Our evening ended with dinner in Les and Clarissa’s restaurant and art gallery – “La Galerie”. Here we met a few of Les’ friends including Johnny from London (below, left), currently trying to sell his holiday home nearby, and fellow shareholders in the Etalon Rouge venture, Eleni from South Africa, and American wine writer Tom Mullen (below right).

Tom writes a blog and also writes for Forbes Magazine and the Telegraph, among others. We have since followed his blog – we love his writing style, and his take on the characters around the wine industry. This is no stuffy wine encyclopedia! You can find it HERE. Tom has taken a career break to write, but from chatting with him and reading his work we doubt he will be resuming his previous career.

Eleni is a sports therapist. She is currently considering relocating from South Africa to Blaye, and we can see the strong pull of this place. Eleni took us to have a look at Les’ aparthotel Villa St Simon (aparthotel not being an apt description for this beautiful historic building, furnished with antiques and artifacts). She had her own ideas on how to pose a photo:

………and whilst there she took a look at Paul’s back and gave manipulation and advice:

We had a great time in Blaye, thanks in no small part to Les Kellen and his friends and colleagues. If you are looking for a centre to tour Bordeaux from, look no further. The websites for La Petite Cave can be found HERE , La Galerie HERE and Villa St Simon HERE.    All sites have much better photographs than we can manage! Another site, BordeauxVillageBlaye (HERE) handles all the tours and packages for the businesses mentioned above and has more superb photography. Details of the citadel campsite are HERE.

For our next vineyard visit we returned to Blaye, and the busy tourist operation that is Chateau Marquis de Vauban. Formerly known as Chateau de Cone its new owners, lovers of the history of the area, proceeded to rename the chateau after the architect of the neighbouring Blaye citadel (who constructed well over a hundred fortifications around the country, including the one on Belle Ile that we visited earlier in the year).

Here the wine tasting is part of a tour of the winery that is charged for – and to the basic tour we added the horse and carriage ride to the citadel, around the town and back to the chateau. Whilst we are not used to paying for tastings, the carriage ride was well worth the 8 euro charge and more!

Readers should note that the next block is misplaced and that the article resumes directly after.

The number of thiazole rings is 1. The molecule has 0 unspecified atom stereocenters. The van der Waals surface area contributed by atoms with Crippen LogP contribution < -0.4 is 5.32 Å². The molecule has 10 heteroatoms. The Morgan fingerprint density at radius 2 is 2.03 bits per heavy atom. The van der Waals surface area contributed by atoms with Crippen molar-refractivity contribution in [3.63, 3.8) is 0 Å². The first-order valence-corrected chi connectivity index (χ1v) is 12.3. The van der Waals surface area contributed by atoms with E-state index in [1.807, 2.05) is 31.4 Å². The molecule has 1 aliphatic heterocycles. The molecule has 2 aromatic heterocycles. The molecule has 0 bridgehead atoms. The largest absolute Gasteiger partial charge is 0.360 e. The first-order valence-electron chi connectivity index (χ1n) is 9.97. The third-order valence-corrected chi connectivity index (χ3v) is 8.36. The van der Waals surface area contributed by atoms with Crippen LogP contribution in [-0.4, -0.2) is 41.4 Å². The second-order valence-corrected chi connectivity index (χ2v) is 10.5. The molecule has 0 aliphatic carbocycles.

The 2 heavy horses plodded around at a gentle pace – until it came to climbing the steep bridge across the moat and towards the drawbridge at a full gallop – with the horses expertly controlled by Marine Hameroux – a slip of a lass and a member of the French junior showjumping squad. Here’s our view, sitting up front next to Marine:

After plodding around the citadel:

…..and through the town…..

………we returned to the chateau to start the tour of the winery, with harvest in full swing. We learned a great deal about the wine making process and thought that the charge for the tour was good value in itself. We were joined on the tour by 4 students of the Bordeaux University oenology department, studying various aspects of the wine industry. Jash, Shruthi, Kunal and Sankalp, from India, have interests in various aspects of the wine production and tourism industry –  a marketing specialist, a yoga instructor, a chef and a wine maker.

Now what, you ask, connects a yoga guru to the wine industry? Well we asked that too, and the answer was that Shruthi teaches that a glass of wine is a great stress reliever – and when combined with yoga, life is………good!

Jash is a new Facebook friend. Since we left Blaye we have discovered that Jash is assisting Les Kellen with marketing, and that he and Shruthi have started “Vinyoga”, a business combining those two life enhancing experiences. They were clearly enthusiastic and entrepreneurial, but inevitably Les and Clarissa have lent a hand, with Clarissa’s fantastic studio space providing an interesting venue. Photos can be found on their Facebook page, HERE.